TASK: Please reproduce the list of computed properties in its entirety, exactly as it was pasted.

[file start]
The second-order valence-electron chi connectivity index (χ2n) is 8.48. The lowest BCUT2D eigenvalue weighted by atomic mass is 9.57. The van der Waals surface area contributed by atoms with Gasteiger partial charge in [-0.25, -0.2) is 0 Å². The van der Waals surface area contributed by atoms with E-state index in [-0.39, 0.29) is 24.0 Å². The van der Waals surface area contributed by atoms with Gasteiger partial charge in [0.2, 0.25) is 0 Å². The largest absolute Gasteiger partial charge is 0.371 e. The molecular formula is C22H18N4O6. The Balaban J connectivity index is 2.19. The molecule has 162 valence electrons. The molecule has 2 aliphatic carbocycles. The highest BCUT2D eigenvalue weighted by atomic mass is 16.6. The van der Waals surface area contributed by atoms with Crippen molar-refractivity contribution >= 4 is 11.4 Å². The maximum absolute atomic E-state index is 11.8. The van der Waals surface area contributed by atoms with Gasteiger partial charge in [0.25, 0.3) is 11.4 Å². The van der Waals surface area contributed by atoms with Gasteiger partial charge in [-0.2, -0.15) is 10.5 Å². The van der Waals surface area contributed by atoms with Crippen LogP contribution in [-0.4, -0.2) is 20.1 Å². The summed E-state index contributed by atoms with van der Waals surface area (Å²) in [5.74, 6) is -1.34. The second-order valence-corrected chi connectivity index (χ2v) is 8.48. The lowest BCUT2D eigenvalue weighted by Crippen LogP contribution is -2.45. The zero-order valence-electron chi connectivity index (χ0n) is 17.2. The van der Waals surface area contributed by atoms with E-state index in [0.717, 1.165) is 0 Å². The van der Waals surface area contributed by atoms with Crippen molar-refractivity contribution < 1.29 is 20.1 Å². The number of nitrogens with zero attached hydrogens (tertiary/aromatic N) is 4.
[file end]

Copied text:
The second-order valence-electron chi connectivity index (χ2n) is 8.48. The lowest BCUT2D eigenvalue weighted by atomic mass is 9.57. The van der Waals surface area contributed by atoms with Gasteiger partial charge in [-0.25, -0.2) is 0 Å². The van der Waals surface area contributed by atoms with E-state index in [-0.39, 0.29) is 24.0 Å². The van der Waals surface area contributed by atoms with Gasteiger partial charge in [0.2, 0.25) is 0 Å². The largest absolute Gasteiger partial charge is 0.371 e. The molecular formula is C22H18N4O6. The Balaban J connectivity index is 2.19. The molecule has 162 valence electrons. The molecule has 2 aliphatic carbocycles. The highest BCUT2D eigenvalue weighted by atomic mass is 16.6. The van der Waals surface area contributed by atoms with Crippen molar-refractivity contribution >= 4 is 11.4 Å². The maximum absolute atomic E-state index is 11.8. The van der Waals surface area contributed by atoms with Gasteiger partial charge in [0.25, 0.3) is 11.4 Å². The van der Waals surface area contributed by atoms with Gasteiger partial charge in [-0.2, -0.15) is 10.5 Å². The van der Waals surface area contributed by atoms with Crippen LogP contribution in [-0.4, -0.2) is 20.1 Å². The summed E-state index contributed by atoms with van der Waals surface area (Å²) in [5.74, 6) is -1.34. The second-order valence-corrected chi connectivity index (χ2v) is 8.48. The lowest BCUT2D eigenvalue weighted by Crippen LogP contribution is -2.45. The zero-order valence-electron chi connectivity index (χ0n) is 17.2. The van der Waals surface area contributed by atoms with E-state index in [0.717, 1.165) is 0 Å². The van der Waals surface area contributed by atoms with Crippen molar-refractivity contribution < 1.29 is 20.1 Å². The number of nitrogens with zero attached hydrogens (tertiary/aromatic N) is 4.